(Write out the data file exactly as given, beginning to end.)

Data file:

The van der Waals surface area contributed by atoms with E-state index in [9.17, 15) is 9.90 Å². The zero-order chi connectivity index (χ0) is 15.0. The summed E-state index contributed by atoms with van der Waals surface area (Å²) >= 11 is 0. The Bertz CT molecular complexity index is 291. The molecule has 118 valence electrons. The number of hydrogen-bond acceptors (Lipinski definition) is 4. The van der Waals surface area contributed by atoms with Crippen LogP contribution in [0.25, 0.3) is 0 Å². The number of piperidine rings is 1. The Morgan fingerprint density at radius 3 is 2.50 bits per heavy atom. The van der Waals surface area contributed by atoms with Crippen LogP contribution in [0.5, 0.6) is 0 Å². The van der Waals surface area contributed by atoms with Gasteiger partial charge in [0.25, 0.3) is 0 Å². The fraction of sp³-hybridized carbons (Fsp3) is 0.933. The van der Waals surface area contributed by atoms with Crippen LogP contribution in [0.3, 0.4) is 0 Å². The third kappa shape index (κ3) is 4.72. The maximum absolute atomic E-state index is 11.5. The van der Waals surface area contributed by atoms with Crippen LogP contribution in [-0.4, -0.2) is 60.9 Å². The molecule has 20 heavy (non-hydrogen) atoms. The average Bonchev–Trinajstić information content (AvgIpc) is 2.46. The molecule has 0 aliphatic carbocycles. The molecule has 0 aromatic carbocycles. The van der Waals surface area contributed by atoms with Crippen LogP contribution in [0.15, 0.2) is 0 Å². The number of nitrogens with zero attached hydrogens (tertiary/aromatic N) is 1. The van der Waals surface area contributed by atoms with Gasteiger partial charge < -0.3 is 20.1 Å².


The van der Waals surface area contributed by atoms with E-state index in [9.17, 15) is 9.90 Å². The zero-order chi connectivity index (χ0) is 15.0. The summed E-state index contributed by atoms with van der Waals surface area (Å²) >= 11 is 0. The Bertz CT molecular complexity index is 291. The molecule has 118 valence electrons. The number of hydrogen-bond acceptors (Lipinski definition) is 4. The van der Waals surface area contributed by atoms with Crippen LogP contribution in [0.25, 0.3) is 0 Å². The number of piperidine rings is 1. The Morgan fingerprint density at radius 3 is 2.50 bits per heavy atom. The van der Waals surface area contributed by atoms with Crippen LogP contribution in [0.5, 0.6) is 0 Å². The van der Waals surface area contributed by atoms with Gasteiger partial charge in [0.25, 0.3) is 0 Å². The fraction of sp³-hybridized carbons (Fsp3) is 0.933. The van der Waals surface area contributed by atoms with Crippen LogP contribution in [0.3, 0.4) is 0 Å². The third kappa shape index (κ3) is 4.72. The maximum absolute atomic E-state index is 11.5. The van der Waals surface area contributed by atoms with Crippen LogP contribution in [-0.4, -0.2) is 60.9 Å². The molecule has 20 heavy (non-hydrogen) atoms. The average Bonchev–Trinajstić information content (AvgIpc) is 2.46. The molecule has 0 aliphatic carbocycles. The molecule has 0 aromatic carbocycles. The van der Waals surface area contributed by atoms with Crippen LogP contribution in [0.15, 0.2) is 0 Å². The number of nitrogens with zero attached hydrogens (tertiary/aromatic N) is 1. The van der Waals surface area contributed by atoms with Gasteiger partial charge < -0.3 is 20.1 Å².